Host: BBC Broadcaster John Toal
Poetry spoken by David Paulin and Chris Grant
Live music from the Ulster Orchestra’s Brass Quintet
Talk and images by the Art Curator of the Imperial War Museum, Richard Slocombe
The Battle of the Somme, the five-month, 141 day offensive is recognised as one of the bloodiest campaigns of the First World War, and took place one hundred years ago this summer and autumn.
More writers and poets fought at the Somme than in any other battle in history. Taken together with the visual artists and musicians who developed work in response to the Somme, the battle has a crucial significance for art in the 20th century.
It was the first conflict to spawn a wealth of artistic output from those who fought on its battlefields. The Somme alone saw more writers and musicians take part than any other battle in history, including Siegfried Sassoon, Robert Graves, JRR Tolkien and Edmund Blunden. There, and on other fighting fronts, soldiers vividly chronicled their first-hand experiences through words, art and music.
Some were killed in action, bright lights of their generation such as the composer George Butterworth, another Somme casualty. The “luckier” ones were left forever with a survivor’s guilt that darkly permeated their future work. All leave an invaluable legacy, whether through poetry, memoirs, fiction or art, that helps future generations to understand the reality of war.
This special evening will include a presentation from Richard Slocombe, Senior Curator of Art at Imperial War Museum and specialist on British First World War art. It will include images from artist William Orpen, born in County Dublin, who was drafted as an official War Artist, and travelled to the Western Front where he painted and drew dead soldiers, prisoners of war and official portraits. The horrors of war took an impact on his work, and art critics noted a much more detached essence to his post-war creations. At the time of his death in 1931, Orpen was probably the best-known painter in Britain.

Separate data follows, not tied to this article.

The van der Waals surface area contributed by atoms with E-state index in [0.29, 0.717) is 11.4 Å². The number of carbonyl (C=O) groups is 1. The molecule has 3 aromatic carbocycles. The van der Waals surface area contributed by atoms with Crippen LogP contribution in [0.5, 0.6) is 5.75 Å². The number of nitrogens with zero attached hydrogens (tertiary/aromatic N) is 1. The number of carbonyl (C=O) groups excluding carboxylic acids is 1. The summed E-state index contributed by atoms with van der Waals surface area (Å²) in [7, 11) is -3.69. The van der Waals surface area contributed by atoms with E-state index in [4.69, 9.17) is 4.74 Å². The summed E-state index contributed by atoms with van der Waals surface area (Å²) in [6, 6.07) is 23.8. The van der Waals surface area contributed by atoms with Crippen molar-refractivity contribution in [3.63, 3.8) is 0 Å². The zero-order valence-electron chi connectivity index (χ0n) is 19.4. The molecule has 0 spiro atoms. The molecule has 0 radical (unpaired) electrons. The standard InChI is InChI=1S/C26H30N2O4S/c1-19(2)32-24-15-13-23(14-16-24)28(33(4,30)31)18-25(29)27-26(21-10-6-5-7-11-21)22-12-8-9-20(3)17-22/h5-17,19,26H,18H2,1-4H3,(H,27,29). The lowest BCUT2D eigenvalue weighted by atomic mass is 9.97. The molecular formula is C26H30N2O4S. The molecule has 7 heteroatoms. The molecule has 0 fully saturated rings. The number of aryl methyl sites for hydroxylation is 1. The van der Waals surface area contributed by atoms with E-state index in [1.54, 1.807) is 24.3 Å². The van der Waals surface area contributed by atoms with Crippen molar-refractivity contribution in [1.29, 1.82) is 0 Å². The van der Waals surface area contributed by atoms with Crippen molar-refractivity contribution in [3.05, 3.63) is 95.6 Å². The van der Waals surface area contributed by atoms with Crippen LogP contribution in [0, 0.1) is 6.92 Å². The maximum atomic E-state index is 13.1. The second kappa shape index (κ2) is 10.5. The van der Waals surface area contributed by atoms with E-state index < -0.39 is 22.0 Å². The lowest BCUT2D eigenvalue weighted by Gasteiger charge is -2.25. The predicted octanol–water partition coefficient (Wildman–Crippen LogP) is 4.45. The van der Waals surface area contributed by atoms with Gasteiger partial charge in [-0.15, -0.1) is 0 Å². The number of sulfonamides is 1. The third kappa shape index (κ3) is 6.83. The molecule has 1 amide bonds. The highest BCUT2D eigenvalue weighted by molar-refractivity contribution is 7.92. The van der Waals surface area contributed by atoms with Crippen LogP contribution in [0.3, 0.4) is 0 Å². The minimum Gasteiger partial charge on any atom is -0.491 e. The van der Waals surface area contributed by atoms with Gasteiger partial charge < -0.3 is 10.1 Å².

Weaving together powerful texts by internationally renowned poets, Wilfred Owen, Rupert Brooke, Francis Ledwidge, TM Kettle, Michael Longley, Katharine Tynan, Siegfried Sassoon and RE Vernede, and music from the Ulster Orchestra’s Brass Quintet including Butterworth, Holst, Woods and The Minstrel Boy, this moving and evocative evening will be used to see the Somme in a new light, and reflect on that terrible battle and its catastrophic human cost, in word, images and music.
Richard Slocombe is Senior Curator of Art at Imperial War Museum (IWM) having worked there as a curator since 2004. He is IWM's specialist on British First World War art, wartime poster design and graphic art and has researched, written and lectured widely on these subjects. He most recently co-curated the Peter Kennard retrospective, 'Unofficial War Artist', at IWM London, celebrating the art and career of the UK's foremost political artist www.iwm.org.uk/exhibitions/iwm-london/peter-kennard and contributed to its accompanying publication, 'Unofficial War Artist'. Prior to this Richard curated of ‘Truth and Memory’, the largest retrospective exhibition British First World War art for almost a century. He has also produced shows on the historic display of art by the IWM and the limits of artistic freedom in conflict, centred on CRW Nevinson's painting 'Paths of Glory'. In 2007, Richard also to co-curated the acclaimed exhibition 'War Posters: Weapons of Mass Communication' at IWM London. This he followed with a book in 2009, 'British Posters of the Second World War'. Richard’s work with the IWM poster collection has often involved collaboration with Manchester Metropolitan University and recently co-supervised with them an AHRC-funded Collaborative Doctoral Award studentship researching IWM’s historic ‘War Publicity’ collection, of which the poster collection originally formed a part. Richard also plays an active role in IWM's art acquisition programme and has been instrumental in securing important works by Peter Kennard, Colin Self, Shanti Panchal and John Minton.